As the Oxford Handbook of Opera reveals, contemporary opera scholars relish the sociological and popular aspects of opera: the topics of finance and reception resonate throughout the volume alongside such classically important areas for study as genre (Chapter 2 by Emanuele Senici), source studies (Chapter 44 by Linda B. Fairtile), editions (Chapter 46 by Patricia B. Brauner), and music analysis (Chapter 11 by William Drabkin). Recurring themes include identity and money, and connected to both of these, power: who sings, who composes and in what style, how opera has addressed ethnicity (Chapter 7 by Marina Frolova-Walker), politics (Chapter 32 by Marc A. Weiner), religion (Chapter 33 by Jesse Rosenberg), race and racism (Chapter 34 by John Graziano), gender (Chapter 35 by Alexandra Wilson), and anybody who might be “different” from “us,” and hence “exotic” (Chapter 36 by W. Anthony Sheppard) or, perhaps even “irrational,” as Tim Carter puts it (Chapter 1, “What Is Opera?”). Even the visual aspects of opera—staging manuals (Chapter 24 by Katherine Syer), costumes (Chapter 25 by Veronica Isaac), staging (Chapter 26 by Ulrich Müller), and public image (Chapter 43 by Helen M. Greenwald)—are shown to be extensions of the human condition. What does opera cost, who pays for it, how much, and does financial backing extend rights over content to the backer (Chapters 1, 29, and 50 by Tim Carter, Valeria De Lucca, and Jake Heggie)? How is opera advertised and marketed (Chapter 43 by Helen M. Greenwald)? What role does government play (Chapter 37 by Francesco Izzo)? Does opera take a political stance, teach a lesson, preach ideology, conform to rules, make moral and ethical judgments, speak for a nation? Essays about visual media (Chapter 42 by Marcia J. Citron), commerce and patronage (Chapter 29 by Valeria De Lucca), singers (Chapter 17 by Hilary Poriss and Chapter 18 by Martha Feldman), criticism (Chapter 40 by Paul Watt), and the many transcriptions and arrangements that inundate the marketplace (Chapter 41, “Soundings Offstage,” by Thomas Christensen), moreover, bring the subject of opera into the mainstream conversation about the performing arts and claim a rare opportunity to make an accessible and intelligent link between the ivory tower and the opera house. Contemporary opera weaves in and out of the volume, as authors reconfirm the continued relevance of opera’s own history.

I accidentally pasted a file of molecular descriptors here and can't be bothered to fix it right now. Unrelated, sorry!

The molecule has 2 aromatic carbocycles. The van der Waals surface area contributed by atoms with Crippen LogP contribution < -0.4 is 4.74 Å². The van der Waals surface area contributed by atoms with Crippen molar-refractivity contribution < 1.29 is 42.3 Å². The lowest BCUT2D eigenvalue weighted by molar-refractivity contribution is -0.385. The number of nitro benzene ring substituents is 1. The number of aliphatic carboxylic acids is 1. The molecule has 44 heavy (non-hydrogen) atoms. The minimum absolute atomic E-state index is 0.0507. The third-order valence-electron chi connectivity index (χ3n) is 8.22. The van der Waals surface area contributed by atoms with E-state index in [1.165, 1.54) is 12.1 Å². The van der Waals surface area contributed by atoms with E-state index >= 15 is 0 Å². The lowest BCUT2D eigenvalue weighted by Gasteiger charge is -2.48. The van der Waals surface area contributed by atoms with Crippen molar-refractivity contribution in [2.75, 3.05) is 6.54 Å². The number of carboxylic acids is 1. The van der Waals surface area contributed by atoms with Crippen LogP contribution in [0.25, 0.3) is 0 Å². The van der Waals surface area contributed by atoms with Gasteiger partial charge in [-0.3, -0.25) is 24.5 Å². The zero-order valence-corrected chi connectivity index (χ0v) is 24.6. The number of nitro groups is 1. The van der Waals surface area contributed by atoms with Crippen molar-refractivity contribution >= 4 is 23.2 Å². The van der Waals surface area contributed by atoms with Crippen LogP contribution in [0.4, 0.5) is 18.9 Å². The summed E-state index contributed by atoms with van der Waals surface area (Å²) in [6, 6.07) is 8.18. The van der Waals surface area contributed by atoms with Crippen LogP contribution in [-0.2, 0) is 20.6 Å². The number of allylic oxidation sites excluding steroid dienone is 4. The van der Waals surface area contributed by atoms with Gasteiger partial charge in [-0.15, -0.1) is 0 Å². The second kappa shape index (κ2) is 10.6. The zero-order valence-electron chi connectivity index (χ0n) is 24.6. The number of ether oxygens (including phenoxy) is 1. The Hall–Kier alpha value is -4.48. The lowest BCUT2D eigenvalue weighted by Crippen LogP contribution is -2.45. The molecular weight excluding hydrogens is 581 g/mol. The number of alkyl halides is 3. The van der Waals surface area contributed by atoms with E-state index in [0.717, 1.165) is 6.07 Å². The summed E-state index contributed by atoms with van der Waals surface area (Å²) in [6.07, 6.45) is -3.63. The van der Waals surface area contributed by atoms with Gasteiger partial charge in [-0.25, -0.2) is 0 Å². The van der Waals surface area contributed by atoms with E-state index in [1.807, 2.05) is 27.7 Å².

Contributors to The Oxford Handbook of Opera were given a keyword and instructed, more or less, to build their own sandboxes and have some fun. They were asked to define issues, discuss important research, and then focus on a problem in some detail. The yield from this mandate includes many surprises, not least the vast range of composers and works that have been indexed at the back of this volume. Here are some observations: (p. 8) with twenty-eight works cited (about 50 percent of his output), Handel is the statistical winner by sheer numbers, while Wagner, with all of his operatic works (fourteen) referenced, wins by percentage. Numbers become fuzzy when the question of genre is argued, but here are the runners-up: Verdi—twenty-seven (practically all), Mozart—fourteen (about three-quarters), Strauss—ten (two-thirds), Puccini—nine (two-thirds), Lully—nine (more than half), Rossini—twenty (about half), Cavalli—seventeen (less than half), Donizetti—seventeen (a little less than 25 percent). The least familiar works in the list? For me, any number of the numerous “Ariadne” operas (Chapter 6, “Oft-Told Tales,” by Vincent Giroud), all of the works of Poissl (now much less foreign, thanks to John Warrack’s discussion in Chapter 10 of the German libretto), and Samuel Coleridge-Taylor’s cantata trilogy Hiawatha’s Wedding Feast (see Chapter 4, “Operatorio?” and Chapter 34, “Race and Racism”). These numbers don’t mean much on their own—they are raw data. But they do reveal that Italian opera is still foremost in the minds of a slice of the scholarly community, and not just those scholars whose specialty is Italian opera. Efforts to hold the number of Italianists in this volume in check did not prevent (nor should they) scholars of every aspect of opera from turning to Italian opera and its conventions over and again. Italian opera has infiltrated every corner of the world, and repertoire in all the major opera houses today reveals a distinct resistance to unseat that domination. Italy produced more operas than any other country, and that has to do with a number of factors, not least a constant demand for the new—first at court and later in the theater—and an operatic industry that dominated all of Europe. The system of transmission in Italy in the nineteenth century, wherein copyists would work furiously to produce scores that could be used elsewhere, insured timely dissemination of new operas, while piano-vocal scores reached the market soon after the last echo died out in the opera house. No surprise, as James Parakilas points out in Chapter 39, “The Operatic Canon,” that the audience, in its desire for repetition—of something pleasurable—will keep works alive and profitable.